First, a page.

An exciting new centre has been completed in St. Helier, Jersey for young people.
The centre – which is housed within a specially converted heritage site in St. Helier – is the new base of operations for Jersey Youth Service and boasts a range of features, from a performance space to a range of counselling service. Meanwhile, a former school – which is located on the site – has become home to the Prince’s Trust and the Duke of Edinburgh Award schemes.
The project reached completion in February 2015 and was followed by an official opening which took place on 4th March. The centre’s official opening was attended by HRH The Princess Royal.
Speaking to Premier Construction, Principle Youth Officer of the Jersey Youth Centre, Mark Capern said:
“It was fantastic to have HRH The Princess Royal join us to open our new centre. She spent time meeting with staff and more importantly, lots of the young people who are involved in the project.”
“The project is a flagship for youth arts across the whole of the UK.”
The new centre is packed with fantastic features, with a highlight being an incredible performance space, specifically designed to cater for dance and drama groups. The space provides youngsters with a way to express themselves, whilst at the same time encourages some very imaginative performances.
A purpose-built radio station has been introduced, along with a number of new rehearsal rooms which are sound-proof and recording rooms, a studio and video editing equipment. Additional programmes have been initiated by the youth arts project to operate.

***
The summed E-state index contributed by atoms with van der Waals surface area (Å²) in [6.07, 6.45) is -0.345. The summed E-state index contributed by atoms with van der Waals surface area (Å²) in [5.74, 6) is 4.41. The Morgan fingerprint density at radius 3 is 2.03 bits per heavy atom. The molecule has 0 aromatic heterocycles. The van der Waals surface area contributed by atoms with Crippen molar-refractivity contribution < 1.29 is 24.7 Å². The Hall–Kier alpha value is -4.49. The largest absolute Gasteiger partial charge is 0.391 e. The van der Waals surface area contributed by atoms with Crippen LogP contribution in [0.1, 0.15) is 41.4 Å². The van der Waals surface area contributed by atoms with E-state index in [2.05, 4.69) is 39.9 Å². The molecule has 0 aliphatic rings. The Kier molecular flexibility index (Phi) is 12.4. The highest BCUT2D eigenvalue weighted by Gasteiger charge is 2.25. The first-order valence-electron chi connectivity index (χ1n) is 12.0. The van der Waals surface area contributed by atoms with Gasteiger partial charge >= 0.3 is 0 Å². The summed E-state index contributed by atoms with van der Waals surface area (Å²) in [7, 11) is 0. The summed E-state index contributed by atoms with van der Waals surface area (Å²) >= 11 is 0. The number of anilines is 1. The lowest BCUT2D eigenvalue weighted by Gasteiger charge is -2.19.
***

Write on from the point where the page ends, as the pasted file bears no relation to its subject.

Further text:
Information and advice are available from the building in addition to the counselling project for young people aged between 14-25 years. There is also a general drop in room, three counselling rooms and an office for staff.
The Islands Youth Office HQ is situated upstairs, where members of staff have suitable office space which is a fresh environment. This means that the management team members are all in one location, leading to a more efficient service.
“The church, school and vicarage are all fantastic looking buildings so it was a great opportunity for us to introduce a modern element into the site, whilst at the same time maintaining the heritage and character that the buildings offered.”
Offering copious amount of space, the vicarage consists of two floors, with five offices, a waiting area, toilet facilities and a brand new reception area on the first floor. Meanwhile, the ground floor has room for an office, three counselling rooms, a large drop-in room and a meeting room which can comfortably fit 15 people.
Barry Freeman (Principle Architect) and Jon English (Senior Architectural Assistant) from Jersey Property Holdings Architectural Design Team provided architectural services on the project, working alongside Bruce Robinson, Martin Le Guilliou and John Le Noa of main contractor Larsen Ltd.